The SPP continues on its downward track losing another 1.12p to stand at 154.04p and weekly contribution prices have either stood on or eased back a touch and are now in the 145/6p region.
Spot trade is reported to be quiet with prices around 140p, but not helped by consumer demand for pig meat which remains selective with loins particularly hard to clear.
With only five weeks to go between now and Christmas we need to see an improvement in demand to keep on top of rising live weights and to try and get some space in the system before the seasonal break to avoid too many heavy pigs being stuck in the system.
Fortunately German producer prices have stood on for the third week running at 1.45 EUR which in our money works out at 129.6p but the gap between UK and EU prices still remains too wide and open to cheaper imports undercutting the domestic market.
Fortunately the Euro has gained slightly during the week, trading on Friday worth 89.4p compared with 88.4p seven days earlier.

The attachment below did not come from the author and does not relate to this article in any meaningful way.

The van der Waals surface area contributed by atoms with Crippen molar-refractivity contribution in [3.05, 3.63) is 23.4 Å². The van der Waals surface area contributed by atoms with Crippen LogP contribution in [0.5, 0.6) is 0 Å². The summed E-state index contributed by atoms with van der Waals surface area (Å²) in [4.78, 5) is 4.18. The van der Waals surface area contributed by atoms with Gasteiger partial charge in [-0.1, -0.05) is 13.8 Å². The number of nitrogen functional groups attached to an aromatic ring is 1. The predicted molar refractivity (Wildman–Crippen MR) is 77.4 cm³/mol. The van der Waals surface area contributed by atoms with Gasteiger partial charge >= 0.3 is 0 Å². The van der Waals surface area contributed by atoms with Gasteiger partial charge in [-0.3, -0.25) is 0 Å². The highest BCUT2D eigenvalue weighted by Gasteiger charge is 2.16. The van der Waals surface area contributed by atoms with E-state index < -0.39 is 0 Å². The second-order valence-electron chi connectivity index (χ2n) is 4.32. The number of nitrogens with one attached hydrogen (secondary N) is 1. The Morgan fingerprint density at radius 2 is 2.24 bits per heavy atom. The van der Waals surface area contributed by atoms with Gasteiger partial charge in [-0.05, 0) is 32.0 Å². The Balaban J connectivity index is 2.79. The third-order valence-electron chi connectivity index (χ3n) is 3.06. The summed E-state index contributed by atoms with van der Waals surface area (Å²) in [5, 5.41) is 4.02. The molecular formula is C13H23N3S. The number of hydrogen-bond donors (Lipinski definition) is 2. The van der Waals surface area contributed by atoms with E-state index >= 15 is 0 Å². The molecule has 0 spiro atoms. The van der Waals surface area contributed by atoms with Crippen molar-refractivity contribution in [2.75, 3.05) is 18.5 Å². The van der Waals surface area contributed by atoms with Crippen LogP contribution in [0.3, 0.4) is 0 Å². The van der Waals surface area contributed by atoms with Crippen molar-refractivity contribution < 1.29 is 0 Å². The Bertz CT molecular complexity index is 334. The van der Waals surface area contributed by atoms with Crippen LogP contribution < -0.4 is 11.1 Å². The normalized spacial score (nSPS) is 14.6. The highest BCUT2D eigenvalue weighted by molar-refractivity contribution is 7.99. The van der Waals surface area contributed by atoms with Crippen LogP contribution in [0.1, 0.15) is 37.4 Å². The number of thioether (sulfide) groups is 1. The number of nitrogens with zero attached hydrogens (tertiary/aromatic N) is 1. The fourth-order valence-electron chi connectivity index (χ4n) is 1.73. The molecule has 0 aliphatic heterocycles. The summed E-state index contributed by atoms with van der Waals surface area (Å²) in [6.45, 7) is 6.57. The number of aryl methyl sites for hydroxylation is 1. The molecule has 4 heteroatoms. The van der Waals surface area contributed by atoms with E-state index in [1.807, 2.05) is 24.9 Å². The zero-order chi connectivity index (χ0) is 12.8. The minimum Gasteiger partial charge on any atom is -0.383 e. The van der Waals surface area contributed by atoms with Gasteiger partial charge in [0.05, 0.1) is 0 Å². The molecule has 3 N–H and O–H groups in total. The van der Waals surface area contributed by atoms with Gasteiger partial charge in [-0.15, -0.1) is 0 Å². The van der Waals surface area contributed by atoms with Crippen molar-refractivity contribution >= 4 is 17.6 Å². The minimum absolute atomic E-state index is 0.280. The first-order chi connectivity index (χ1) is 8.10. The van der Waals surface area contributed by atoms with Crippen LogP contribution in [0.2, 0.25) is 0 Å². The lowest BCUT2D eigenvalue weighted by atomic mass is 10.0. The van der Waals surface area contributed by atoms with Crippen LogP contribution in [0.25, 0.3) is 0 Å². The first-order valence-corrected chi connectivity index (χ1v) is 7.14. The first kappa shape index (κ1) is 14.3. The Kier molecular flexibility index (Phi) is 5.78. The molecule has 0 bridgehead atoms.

This was not enough of a variation however to encourage cull sow prices to rise and they still seem to be stuck in a rut at little more than 70p/kg.
The latest AHDB 30kg ex farm weaner average is up by 0.86p to £57.05 but 7kg piglets have remained virtually unchanged at £41.99/head and until finished pig prices settle down weaner buyers are being cautious and these prices could continue to come under pressure.
Cereal and protein prices ended another quiet week with global wheat markets remaining virtually unchanged. But a recent USDA report confirming increases in the Northern Hemisphere grain supplies may help to keep prices at a manageable level as far as pig producers are concerned.
The latest UK feed wheat spot ex farm price average of £135.80/t has remained static and on the futures market, UK feed wheat is quoted at £137.25 for this month, and £141.60 for March and £144 for November 2018. UK protein prices have also seen little movement with 48% Brazilian soya trading at £303/t ex Liverpool and 34% rape meal ex Kent at £159/t.
And finally, recent news that not only is the US pig herd continuing to rise but their COP is reported to be in the 85-90p/kg region compared with the UK equivalent of 138p.
Yet another reason for the industry to sing the praises of our high welfare pig production system but if the industry is to be judged on a cost basis alone we will find it very difficult to compete.